The unusual dark greenish and glistening "gel-like" substance in a crater on the far side of the moon has attracted widespread interest following its discovery by the Chang'e-4 rover in July 2019.
A research team led by Prof. DI Kaichang from the Aerospace Information Research Institute (AIR) of the Chinese Academy of Sciences and their collaborators analyzed the substance in detail by using multiple datasets from the rover's panoramic camera (Pancam), hazard avoidance camera (Hazcam), and the visible and near-infrared spectrometer (VNIS).
The researchers found that the unusual substance is actually an impact melt breccia, and the provenance of the rover measured surrounding regolith might originate from a differentiated melt pool or from a suite of igneous rocks. Their findings were published in Earth and Planetary Science Letters.
China's Chang'e-4 probe, including a lander and a rover, successfully touched down within the 185-km-wide Von Kármán crater inside the South Pole-Aitken (SPA) basin on January 3, 2019, making the first-ever soft landing on the lunar far side.
The gel-like substance was discovered in a crater (Fig. 1) during the eighth lunar day of the rover's mission. Detailed measurements on the breccia and surrounding regolith were conducted during the ninth lunar day.
Fig. 1. Impact melt breccia and surrounding context (Image by CNSA, CLEP, and AIR)
The discovered breccia, measuring 52 by 16 centimeters, resembles the lunar impact melt breccia samples 15466 and 70019 (Fig. 2) returned by the Apollo missions. It was formed by impact-generated welding, cementing and agglutinating of lunar regolith and breccia.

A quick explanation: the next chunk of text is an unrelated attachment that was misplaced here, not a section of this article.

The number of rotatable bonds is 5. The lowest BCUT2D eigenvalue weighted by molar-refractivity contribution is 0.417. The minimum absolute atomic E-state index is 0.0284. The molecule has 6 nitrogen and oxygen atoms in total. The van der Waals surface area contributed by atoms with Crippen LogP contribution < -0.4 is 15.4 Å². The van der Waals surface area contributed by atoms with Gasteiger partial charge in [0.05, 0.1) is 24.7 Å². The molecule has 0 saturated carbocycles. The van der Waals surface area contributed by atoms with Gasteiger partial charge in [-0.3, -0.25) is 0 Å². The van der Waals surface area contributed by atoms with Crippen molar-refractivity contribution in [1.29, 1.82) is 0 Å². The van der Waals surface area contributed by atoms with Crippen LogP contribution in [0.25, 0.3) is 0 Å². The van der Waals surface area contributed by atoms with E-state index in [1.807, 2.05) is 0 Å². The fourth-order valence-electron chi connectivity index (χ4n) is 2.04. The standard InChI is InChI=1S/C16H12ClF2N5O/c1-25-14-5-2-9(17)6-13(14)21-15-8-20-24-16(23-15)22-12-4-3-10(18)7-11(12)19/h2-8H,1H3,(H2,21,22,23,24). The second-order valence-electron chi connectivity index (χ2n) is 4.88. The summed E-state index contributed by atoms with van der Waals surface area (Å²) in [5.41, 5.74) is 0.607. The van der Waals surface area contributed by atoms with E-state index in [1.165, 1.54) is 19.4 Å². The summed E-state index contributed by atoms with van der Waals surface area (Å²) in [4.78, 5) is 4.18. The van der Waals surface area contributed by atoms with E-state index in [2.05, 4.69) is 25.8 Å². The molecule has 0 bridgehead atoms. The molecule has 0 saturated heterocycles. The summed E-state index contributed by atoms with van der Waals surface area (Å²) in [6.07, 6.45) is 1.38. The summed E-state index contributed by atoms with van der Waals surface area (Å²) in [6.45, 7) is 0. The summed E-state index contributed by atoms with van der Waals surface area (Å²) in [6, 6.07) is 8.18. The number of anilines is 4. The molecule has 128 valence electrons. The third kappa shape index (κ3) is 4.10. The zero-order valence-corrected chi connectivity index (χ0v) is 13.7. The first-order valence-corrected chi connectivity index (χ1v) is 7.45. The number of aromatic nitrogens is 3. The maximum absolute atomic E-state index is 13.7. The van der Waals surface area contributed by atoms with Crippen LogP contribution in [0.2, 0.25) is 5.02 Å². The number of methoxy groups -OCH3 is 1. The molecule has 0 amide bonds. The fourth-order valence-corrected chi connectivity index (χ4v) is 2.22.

Fig. 2. Photos of lunar impact melt breccia samples (Image by NASA and AIR)
Clods surrounding the breccia-hosting crater were crushed into regolith powders by the rover’s wheels (Fig. 3), indicating the regolith may be compacted slightly and becomes blocky and friable.
Fig. 3. Hazcam images show the rover’s locations (Image by CNSA, CLEP, and AIR)
Hapke model-based spectral unmixing results showed that plagioclase was abundant, and pyroxene and olivine had almost equal fractions, indicating the regolith was likely the weathering products of noritic rocks.
The regolith measured by Chang’e-4 rover was actually a mixture of multiple sources, with ejecta from Finsen crater being primary and possible contributions from Alder crater. Finsen and Alder craters are on the margin of the proposed impact melt pool produced by the SPA basin-forming event. Therefore, the provenance of the regolith might originate from a differentiated melt pool or from a suite of igneous rocks.
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